Jack Ross fact file: Everything you need to know about the new Hibs boss

Ex-Sunderland boss Jack Ross has been appointed new Hibs manager

Friday, 15th November 2019, 4:00 pm
Jack Ross has been appointed Hibs manager. Picture: SNS

It took Hibs just 11 days to appoint a replacement for Paul Heckingbottom with the confirmation that Jack Ross is the news man at the helm at Easter Road.

Here is everything you need to know about the 43-year-old.

Playing career

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Released by Dundee at 18, Ross had a spell at Forfar Athletic before dropping into the juniors game with Camelon. His chance to move back into the Scottish professional leagues arrived with Clyde where he became captain. Having won promotion to the second tier, his form in the club's First Division tilt earned him a move to Hartlepool United but it was one which would turn sour. Following injury in his first season he returned to Scotland requested his contract be terminated. With the club unwilling it became a saga with the player going on sick leave. It was ended during the summer of 2005, allowing him to join hometown club Falkirk.

Ross spent three years at the Bairns who had been promoted to the top-flight under John Hughes prior to his arrival. He would become vice-captain before club captain. When it came to signing a new deal in 2008, Ross rejected an offer from Falkirk to sign a pre-contract with St Mirrren. Having failed to respond to the offer from Falkirk, Hughes said Ross, among others, were being "disrespectful" to the club.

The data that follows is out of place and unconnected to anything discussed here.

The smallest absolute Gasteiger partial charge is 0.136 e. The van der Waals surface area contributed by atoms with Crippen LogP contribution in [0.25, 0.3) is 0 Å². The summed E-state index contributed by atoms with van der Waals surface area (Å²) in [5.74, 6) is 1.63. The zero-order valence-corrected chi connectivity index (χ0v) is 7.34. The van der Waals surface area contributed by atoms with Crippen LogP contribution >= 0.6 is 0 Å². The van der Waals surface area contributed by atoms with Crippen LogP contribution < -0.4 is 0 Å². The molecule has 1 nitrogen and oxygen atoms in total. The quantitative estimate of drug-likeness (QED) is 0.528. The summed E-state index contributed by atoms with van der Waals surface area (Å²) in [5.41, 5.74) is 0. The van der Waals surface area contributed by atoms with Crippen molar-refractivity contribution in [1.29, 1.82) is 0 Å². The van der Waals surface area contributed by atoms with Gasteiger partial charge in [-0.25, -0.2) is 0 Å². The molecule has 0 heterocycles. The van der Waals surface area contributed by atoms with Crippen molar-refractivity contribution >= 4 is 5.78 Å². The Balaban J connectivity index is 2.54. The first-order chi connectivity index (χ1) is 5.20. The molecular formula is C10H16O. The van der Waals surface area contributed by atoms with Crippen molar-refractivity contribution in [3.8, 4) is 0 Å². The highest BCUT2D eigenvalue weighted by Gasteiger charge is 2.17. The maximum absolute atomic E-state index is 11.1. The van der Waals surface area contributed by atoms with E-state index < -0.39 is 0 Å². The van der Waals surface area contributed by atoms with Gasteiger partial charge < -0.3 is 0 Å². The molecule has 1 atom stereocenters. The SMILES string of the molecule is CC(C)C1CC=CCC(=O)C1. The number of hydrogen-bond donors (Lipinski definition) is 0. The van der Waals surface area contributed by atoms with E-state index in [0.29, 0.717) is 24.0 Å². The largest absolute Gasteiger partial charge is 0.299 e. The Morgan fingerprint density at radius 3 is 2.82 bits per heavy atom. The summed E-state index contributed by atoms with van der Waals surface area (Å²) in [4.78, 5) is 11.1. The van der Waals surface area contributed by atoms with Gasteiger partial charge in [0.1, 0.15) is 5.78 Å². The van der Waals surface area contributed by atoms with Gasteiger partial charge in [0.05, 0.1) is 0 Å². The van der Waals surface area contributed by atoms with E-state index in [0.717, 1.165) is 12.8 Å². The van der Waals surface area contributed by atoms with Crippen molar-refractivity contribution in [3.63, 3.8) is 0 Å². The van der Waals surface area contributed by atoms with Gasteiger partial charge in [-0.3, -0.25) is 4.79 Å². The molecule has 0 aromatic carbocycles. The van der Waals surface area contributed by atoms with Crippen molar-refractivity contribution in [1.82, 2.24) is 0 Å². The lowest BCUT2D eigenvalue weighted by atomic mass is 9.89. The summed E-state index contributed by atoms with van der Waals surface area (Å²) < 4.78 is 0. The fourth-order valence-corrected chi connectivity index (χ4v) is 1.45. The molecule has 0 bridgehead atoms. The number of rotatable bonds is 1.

During his time at Falkirk, Ross earned international recognition under George Burley, making an appearance for a Scotland 'B' side.

Two years in Paisley were followed by short spells with Hamilton Academical and Dunfermline Athletic before injury saw Ross retire at the age of 34 in 2011.

Coaching career

Ross took little time out of the game, joining Dumbarton as assistant boss the same year. The following year, with the Sons in the second tier, it was Ross who delivered the club's first win of the season against Cowdenbeath as interim boss but he would be return to No.2 under Ian Murray. The pair guided the part-timers to seventh and fifth-place finishes.

Ross, in the summer of 2014, moved to Hearts where he formed part of the coaching structure and managed the club's U20 side. But he lasted little over a year before leaving abruptly in 2015.